"It is beyond, beyond whatever I could have imagined, coming back."
"To get another go at being in this world, and working with David and working with Russell and having all the family back together, plus more, you know what I mean, is just 'DCT' - dream come true."
"So there are actual live - I think they're called 'Zircons' - the actual pellets, which sounds like another alien race itself."
"It's real bullet-proof plexiglass, is that right? I think it is. But it still hits them, yeah, so they make a real bang and a real crash and flash. It's quite easy to act, therefore; a nice day at work."
"I just love the relationship that Shirley and the Doctor have. You can tell they - it's like their souls have met before, which I think is really, really lovely. She's not one to let him get away with much and I love that."
"I didn't know what the first episode was going to be. The script pinged through on an email and it says on the front page: 'Written by Russell T. Davies, adapted from 'The Star Beast' by Pat Mills and Dave Gibbons.' I remember that comic strip; I was nine or ten. I remember it REALLY vividly. I couldn't quite believe that this had happened. It seemed like such an unlikely bit of source material, and then of course you think: 'Well of course it's not; it was such a great story.'
The fact that I remember it so clearly from, I don't know, 40 years ago, clearly says something about how tenacious it is as a piece of story-telling. That meeting of the domestic and the fantastical, which I think Doctor Who does particularly well and Russell does brilliantly, all sort of meets in that story. So, initially being kind of gobsmacked that we were retelling a story that I'd first read in Doctor Who Weekly, when I was tiny, after kind of reeling for a moment, I thought: 'That does make perfect sense.'"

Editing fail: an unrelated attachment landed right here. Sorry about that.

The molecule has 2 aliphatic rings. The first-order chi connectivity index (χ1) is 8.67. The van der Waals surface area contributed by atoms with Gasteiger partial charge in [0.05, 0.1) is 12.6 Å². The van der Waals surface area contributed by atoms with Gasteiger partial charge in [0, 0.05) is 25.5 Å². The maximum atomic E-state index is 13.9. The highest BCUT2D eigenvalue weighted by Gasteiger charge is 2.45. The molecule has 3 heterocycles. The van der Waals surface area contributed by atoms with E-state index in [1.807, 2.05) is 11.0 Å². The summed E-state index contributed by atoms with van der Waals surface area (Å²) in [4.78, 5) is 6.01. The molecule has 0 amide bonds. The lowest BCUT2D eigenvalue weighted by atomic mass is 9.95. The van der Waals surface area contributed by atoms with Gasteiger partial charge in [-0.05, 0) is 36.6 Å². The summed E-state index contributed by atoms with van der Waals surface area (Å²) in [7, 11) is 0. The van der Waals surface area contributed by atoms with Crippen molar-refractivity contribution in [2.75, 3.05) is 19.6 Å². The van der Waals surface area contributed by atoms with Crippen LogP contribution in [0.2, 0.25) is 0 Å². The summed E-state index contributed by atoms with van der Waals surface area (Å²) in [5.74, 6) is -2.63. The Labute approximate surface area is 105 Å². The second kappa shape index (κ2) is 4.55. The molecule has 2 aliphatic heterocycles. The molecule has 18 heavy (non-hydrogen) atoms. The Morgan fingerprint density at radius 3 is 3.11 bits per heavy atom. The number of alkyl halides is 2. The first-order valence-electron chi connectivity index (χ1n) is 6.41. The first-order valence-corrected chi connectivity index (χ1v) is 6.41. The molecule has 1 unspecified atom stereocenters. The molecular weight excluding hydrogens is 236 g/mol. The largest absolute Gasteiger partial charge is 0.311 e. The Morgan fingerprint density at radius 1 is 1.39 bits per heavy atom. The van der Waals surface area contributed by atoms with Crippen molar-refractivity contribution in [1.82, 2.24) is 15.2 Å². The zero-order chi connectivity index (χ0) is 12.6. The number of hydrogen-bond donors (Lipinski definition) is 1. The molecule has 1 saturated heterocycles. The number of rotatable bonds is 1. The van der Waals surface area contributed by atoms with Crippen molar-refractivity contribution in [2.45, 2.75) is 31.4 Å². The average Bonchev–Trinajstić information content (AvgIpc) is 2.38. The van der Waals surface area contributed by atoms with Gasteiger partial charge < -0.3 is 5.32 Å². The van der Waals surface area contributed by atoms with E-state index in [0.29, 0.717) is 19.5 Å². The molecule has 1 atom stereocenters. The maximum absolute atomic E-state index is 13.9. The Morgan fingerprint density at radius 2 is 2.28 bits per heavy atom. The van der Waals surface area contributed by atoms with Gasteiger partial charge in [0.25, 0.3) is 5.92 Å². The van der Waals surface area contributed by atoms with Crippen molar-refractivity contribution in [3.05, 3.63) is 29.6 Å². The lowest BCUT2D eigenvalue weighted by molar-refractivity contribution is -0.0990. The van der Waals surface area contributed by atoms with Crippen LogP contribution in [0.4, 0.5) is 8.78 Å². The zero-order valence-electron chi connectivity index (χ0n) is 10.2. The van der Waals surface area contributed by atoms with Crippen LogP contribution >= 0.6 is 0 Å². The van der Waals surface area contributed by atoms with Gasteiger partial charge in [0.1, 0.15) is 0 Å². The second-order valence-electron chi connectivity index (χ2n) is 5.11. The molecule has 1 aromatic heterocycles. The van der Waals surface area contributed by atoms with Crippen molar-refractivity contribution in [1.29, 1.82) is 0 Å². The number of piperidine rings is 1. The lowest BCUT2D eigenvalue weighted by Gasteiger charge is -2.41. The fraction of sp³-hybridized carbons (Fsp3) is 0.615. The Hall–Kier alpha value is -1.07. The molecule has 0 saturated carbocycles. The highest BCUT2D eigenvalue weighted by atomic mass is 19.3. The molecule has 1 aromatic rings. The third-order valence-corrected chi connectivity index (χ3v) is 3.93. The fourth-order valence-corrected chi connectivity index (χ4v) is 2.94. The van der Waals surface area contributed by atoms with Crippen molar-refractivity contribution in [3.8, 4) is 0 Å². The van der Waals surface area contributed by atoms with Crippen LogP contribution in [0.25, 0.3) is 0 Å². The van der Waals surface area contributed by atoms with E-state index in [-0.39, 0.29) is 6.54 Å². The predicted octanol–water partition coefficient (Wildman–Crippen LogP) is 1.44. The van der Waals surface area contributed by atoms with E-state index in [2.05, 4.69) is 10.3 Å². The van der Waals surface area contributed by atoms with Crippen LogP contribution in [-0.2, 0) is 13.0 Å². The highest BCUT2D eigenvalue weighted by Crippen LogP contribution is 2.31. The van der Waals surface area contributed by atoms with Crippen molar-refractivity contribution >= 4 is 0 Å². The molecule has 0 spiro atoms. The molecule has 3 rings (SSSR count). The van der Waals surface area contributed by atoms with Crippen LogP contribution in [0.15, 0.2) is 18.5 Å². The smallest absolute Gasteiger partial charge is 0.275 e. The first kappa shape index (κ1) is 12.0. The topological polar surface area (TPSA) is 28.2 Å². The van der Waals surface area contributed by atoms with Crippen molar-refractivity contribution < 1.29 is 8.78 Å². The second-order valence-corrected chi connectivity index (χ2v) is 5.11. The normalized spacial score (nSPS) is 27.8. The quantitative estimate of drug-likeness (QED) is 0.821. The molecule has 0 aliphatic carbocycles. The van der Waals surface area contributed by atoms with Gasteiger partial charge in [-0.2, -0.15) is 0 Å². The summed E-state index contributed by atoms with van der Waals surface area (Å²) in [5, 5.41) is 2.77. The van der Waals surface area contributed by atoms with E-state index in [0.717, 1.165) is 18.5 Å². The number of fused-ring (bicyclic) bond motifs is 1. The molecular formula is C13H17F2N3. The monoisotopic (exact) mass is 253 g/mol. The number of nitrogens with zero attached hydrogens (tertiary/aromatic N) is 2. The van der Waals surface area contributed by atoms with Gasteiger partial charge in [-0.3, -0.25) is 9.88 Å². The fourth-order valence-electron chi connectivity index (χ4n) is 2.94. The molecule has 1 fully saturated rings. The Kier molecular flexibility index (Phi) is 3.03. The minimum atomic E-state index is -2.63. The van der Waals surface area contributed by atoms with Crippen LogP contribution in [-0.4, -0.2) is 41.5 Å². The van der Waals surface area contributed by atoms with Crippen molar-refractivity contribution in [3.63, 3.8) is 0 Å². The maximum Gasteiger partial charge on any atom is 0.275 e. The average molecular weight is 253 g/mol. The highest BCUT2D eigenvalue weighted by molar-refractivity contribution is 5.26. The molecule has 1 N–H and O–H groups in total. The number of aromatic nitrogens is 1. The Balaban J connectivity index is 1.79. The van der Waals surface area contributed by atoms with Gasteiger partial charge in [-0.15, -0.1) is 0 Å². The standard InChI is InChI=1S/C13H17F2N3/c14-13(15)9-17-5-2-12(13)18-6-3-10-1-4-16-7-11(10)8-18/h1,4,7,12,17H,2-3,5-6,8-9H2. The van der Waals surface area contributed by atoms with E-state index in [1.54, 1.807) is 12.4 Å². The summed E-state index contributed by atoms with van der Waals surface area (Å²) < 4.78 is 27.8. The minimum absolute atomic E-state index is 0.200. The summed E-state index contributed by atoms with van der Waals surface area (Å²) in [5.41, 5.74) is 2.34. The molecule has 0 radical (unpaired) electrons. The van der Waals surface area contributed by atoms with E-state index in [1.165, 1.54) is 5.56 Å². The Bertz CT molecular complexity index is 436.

Jahns: Please don't die!
Jahns: PLEASE DON'T DIE!
Jules, confused: Why are they yelling at a plant?
Bernard, watching while eating popcorn: They bought it together and Jahns wants Marnes to accept it as their kid.
Pierre Cardin Spring/Summer 1958 Haute Couture Collection.Bernard Devaux hats. Photo Gleb Derujinsky. Models Ruth Neumann and Iris Bianchi.
Pierre Cardin Collection Haute Couture Printemps/Été 1958.chapeaux de Bernard Devaux. Photo Gleb Derujinsky. Mannequins Ruth Neumann et Iris Bianchi.
The news of the day in May 1933 included a visit to the U.S. by Irish playwright George Bernard Shaw, a controversial Diego Rivera mural at Rockefeller Center, the abandonment of the Gold Standard, and the continuing saga of legal beer.
May 13, 1933 cover by Adolph K. Kronengold.
Writing under the pseudonym Guy Fawkes, Robert Benchley opined on the state of the print media in “The Wayward…
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Doctor Who - Wild Blue Yonder
Tardis impazzito, caos totale… Dove e quando finiranno Donna ed il Dottore? In quale immane casino? Beh, sappiamo una cosa: sono ai confini dell’universo… ed il Tardis li abbandona lì!
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'Ever since Russell T Davies announced his return to Doctor Who, there's been anticipation in the air. We've all been waiting, it has now become clear, for The Giggle.